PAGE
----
Donald Trump Accidentally Rallies the U.K. Against Islamophobia

His comments have sparked a backlash against discrimination of Muslims.

Donald Trump; Parliament building in London. (Photos: Jonathan Drake/Reuters; Getty Images)

Dec 9, 2015· 2 MIN READ
Culture and education editor Liz Dwyer has written about race, parenting, and social justice for several national publications. She was previously education editor at Good.

Britain seems to have found unlikely inspiration in the fight against Islamophobia: Donald Trump.

Although Trump’s proposal to block all Muslims from entering the United States has been condemned around the world, his subsequent comments during a Tuesday-morning interview on MSNBC seem to have really angered British citizens. “We have places in London and other places that are so radicalized that the police are afraid for their own lives,” said Trump.

An online petition asking Parliament to ban Trump from the U.K. because of his “hate speech” has amassed more than 304,000 signatures since it launched on Tuesday. The petition, which is hosted on the U.K. government website, easily has surpassed the 100,000-signature requirement needed to trigger a debate in Parliament.

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“The UK has banned entry to many individuals for hate speech. The same principles should apply to everyone who wishes to enter the UK,” reads the petition. “If the United Kingdom is to continue applying the 'unacceptable behaviour' criteria to those who wish to enter its borders, it must be fairly applied to the rich as well as poor, and the weak as well as powerful.”

Using the hashtag #TrumpFacts, Brits took to social media to have a little fun with Trump's claim.

Labour Party leader Jeremy Corbyn took to Twitter on Tuesday to ask Brits to "unite against racism." London Mayor Boris Johnson also spoke out against the remarks. "As a city where more than 300 languages are spoken, London has a proud history of tolerance and diversity and to suggest there are areas where police officers cannot go because of radicalization is simply ridiculous," said Johnson in a statement on Tuesday.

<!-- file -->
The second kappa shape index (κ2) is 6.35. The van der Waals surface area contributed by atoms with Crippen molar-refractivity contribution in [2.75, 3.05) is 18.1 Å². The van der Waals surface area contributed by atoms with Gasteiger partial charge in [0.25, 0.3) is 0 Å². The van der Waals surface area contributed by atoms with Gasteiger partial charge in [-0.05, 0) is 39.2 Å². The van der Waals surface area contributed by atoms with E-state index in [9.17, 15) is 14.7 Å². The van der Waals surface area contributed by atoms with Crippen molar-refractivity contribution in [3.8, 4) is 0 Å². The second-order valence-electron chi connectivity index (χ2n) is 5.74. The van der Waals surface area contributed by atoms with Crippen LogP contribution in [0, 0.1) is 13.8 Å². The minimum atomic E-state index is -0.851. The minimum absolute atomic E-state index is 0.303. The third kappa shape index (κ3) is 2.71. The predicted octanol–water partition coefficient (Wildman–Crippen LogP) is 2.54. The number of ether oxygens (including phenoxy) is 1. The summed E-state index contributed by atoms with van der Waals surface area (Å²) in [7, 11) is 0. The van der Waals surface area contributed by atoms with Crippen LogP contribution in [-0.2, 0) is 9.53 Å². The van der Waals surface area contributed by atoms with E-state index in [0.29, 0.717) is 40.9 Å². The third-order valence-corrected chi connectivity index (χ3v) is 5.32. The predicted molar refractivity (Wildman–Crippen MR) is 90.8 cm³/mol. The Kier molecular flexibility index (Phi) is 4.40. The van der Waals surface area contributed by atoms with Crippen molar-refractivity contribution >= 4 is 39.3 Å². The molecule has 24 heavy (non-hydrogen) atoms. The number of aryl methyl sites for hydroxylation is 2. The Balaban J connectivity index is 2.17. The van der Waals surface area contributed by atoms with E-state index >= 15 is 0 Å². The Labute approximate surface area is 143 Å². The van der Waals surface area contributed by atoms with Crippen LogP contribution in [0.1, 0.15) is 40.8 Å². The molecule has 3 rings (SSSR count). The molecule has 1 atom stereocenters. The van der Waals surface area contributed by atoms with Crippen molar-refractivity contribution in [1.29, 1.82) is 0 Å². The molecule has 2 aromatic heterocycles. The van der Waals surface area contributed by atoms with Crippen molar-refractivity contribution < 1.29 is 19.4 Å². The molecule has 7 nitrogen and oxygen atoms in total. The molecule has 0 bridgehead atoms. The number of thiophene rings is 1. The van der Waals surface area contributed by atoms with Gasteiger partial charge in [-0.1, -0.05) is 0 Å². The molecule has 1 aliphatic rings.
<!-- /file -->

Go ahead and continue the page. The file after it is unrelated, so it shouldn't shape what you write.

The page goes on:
Although a formal debate on the petition hasn’t been scheduled, the issue was raised during a session of Parliament on Wednesday morning.

“It’s my understanding that the Home Secretary has banned 84 hate preachers from entering the U.K. Will the government lead by example in considering making Mr. Donald Trump number 85?” asked Member of Parliament Tasmina Ahmed-Sheikh.

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Chancellor George Osborne responded that he didn’t believe a ban was in order. “I think the best way to confront the views of someone like Donald Trump is to engage in a robust democratic argument with him about why he is profoundly wrong about the contributions of American Muslims and indeed British Muslims,” said Osborne. “And that is the best way to deal with Donald Trump and his views rather than trying to ban presidential candidates.”

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Trump’s views seem to represent the sentiments of plenty of Brits. There was a 300 percent increase in hate crimes against Muslims in the U.K. in the aftermath of the Paris terrorist attacks. A report released in late November from the U.K.-based Islamic Human Rights Commission found that an “environment of hate” is the norm for British Muslims.

Nearly 60 percent of Muslims surveyed for the report “felt they had experienced being treated with suspicion or being wrongly accused of something.” Two-thirds said they had experienced verbal abuse because of their background, up from 39.8 percent in 2010, and just over half said they believe politicians condone discrimination against Muslims in the U.K.